Artistic Director Anthony has overseen a triumphant production on the tiny Moving Arts stage in Atwater Village, helming a three-person cast that features the redoubtable Rob Nagle as Billy Rezz, a former basketball star, now a reclusive farmer who comes to make an offer on the Apple Orchard next door. His offer stirs old wounds for Lizzy (Lisa Hernandez, who works hard to connect), as memories conjure her brother, Roger (a sluggish Justin Huen, seen in flashbacks), ultimately leading to an explosive conflagration. Playwright E.M. Lewis’ storytelling demands ever-changing perspectives of inner and outer moments of dream-like recollections, best achieved by Martha Carter’s magical lighting sleight of hand that, among other things, evokes a traveling box-car, while Scenic designer, Stephanie Kerley Schwartz, commands dimensionality in her rustic evocation of an Oregon back yard

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Aug

Twelfth Night

In their wooded glen, Theatricum’s Twelfth Night unfolds as Count Orsino’s court has been transposed to the world of Gilbert and Sullivan, and the ship-wrecked twin, Viola (Willow Geer), has transformed into a boy in order to make his/her/their way in the early nineteenth century. Her brother Sebastian, (Cavin Mohrhardt) meanwhile, has washed ashore with a ship-mate, Antonio (Sean McConaghy) and two wend their way back to civilization as well. Shakespeare’s clever device pits their journey against Viola’s adventures to create the time frame for the play. Director Ellen Geer shows theatrical flair when portraying the officious Malvolio as a woman. There is much to savor in this Twelfth Night. It might be fun to see Independent Shakespeare-in-the-Park’s production as well to enjoy two variants on the theme of misplaced siblings and misguided loves.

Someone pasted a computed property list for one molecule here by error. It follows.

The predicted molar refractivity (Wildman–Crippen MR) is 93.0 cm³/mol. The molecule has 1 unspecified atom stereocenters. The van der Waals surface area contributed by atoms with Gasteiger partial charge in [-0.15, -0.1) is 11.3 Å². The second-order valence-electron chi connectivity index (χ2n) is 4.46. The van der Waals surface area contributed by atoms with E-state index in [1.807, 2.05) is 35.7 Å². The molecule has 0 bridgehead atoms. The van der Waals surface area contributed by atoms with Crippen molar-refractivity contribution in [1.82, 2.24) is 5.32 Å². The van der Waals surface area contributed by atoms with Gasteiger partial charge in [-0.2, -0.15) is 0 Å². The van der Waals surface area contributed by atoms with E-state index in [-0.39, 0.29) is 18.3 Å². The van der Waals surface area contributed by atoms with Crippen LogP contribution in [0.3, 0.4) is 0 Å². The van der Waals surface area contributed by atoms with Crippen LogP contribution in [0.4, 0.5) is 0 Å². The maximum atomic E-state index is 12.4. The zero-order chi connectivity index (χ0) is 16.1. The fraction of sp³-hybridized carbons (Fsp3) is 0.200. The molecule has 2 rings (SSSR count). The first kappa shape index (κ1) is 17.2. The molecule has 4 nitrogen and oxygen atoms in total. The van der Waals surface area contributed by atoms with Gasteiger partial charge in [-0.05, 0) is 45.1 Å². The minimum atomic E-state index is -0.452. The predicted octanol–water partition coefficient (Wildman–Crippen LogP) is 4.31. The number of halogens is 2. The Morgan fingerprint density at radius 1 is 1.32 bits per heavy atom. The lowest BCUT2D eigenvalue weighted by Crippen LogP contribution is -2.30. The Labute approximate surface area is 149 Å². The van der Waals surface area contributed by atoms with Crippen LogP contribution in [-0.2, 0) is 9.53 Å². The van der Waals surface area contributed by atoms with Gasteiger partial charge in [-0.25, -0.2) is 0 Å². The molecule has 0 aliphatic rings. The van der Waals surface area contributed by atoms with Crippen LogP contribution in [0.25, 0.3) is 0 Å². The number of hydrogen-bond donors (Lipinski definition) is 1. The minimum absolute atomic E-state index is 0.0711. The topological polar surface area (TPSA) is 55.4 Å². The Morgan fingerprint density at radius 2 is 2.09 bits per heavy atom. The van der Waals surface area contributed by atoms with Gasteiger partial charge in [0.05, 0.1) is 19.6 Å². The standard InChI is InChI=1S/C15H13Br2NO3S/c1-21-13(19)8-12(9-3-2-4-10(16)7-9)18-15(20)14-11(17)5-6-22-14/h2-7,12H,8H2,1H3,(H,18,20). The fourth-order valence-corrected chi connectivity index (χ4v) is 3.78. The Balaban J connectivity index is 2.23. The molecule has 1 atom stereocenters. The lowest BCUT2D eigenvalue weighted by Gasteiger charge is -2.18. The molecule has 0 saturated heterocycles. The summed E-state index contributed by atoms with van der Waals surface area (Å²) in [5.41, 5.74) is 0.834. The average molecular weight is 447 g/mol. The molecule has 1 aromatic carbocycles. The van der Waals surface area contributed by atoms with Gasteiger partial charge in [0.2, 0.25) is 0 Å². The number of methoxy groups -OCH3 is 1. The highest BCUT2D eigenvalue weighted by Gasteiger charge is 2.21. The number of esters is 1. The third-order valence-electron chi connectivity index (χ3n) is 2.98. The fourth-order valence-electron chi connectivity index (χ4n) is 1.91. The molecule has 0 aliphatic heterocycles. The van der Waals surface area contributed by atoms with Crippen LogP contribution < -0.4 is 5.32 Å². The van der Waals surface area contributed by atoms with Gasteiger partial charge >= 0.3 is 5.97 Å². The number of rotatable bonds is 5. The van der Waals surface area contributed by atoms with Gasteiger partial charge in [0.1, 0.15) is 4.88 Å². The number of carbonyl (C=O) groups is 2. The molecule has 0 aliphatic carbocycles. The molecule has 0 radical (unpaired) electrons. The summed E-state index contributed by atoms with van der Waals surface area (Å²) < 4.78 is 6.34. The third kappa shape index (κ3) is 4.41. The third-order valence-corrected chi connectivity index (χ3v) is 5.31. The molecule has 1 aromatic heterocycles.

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Jul

The Direction Home

Do You Remember 1979? Former hippies were getting jobs, getting married and growing up; aspiring actors were --- well, still aspiring. That’s where we find the denizens of Greg Vie’s fondly remembered comedy, The Direction Home on view at the Actors Company. Home recalls a fateful six months when a disparate group of roommates find themselves overbooked by one: the inexperienced, shy Steven (Jacob Barnes) winds up with the beautiful but level headed Katie (Emilie Martz) as a bedmate.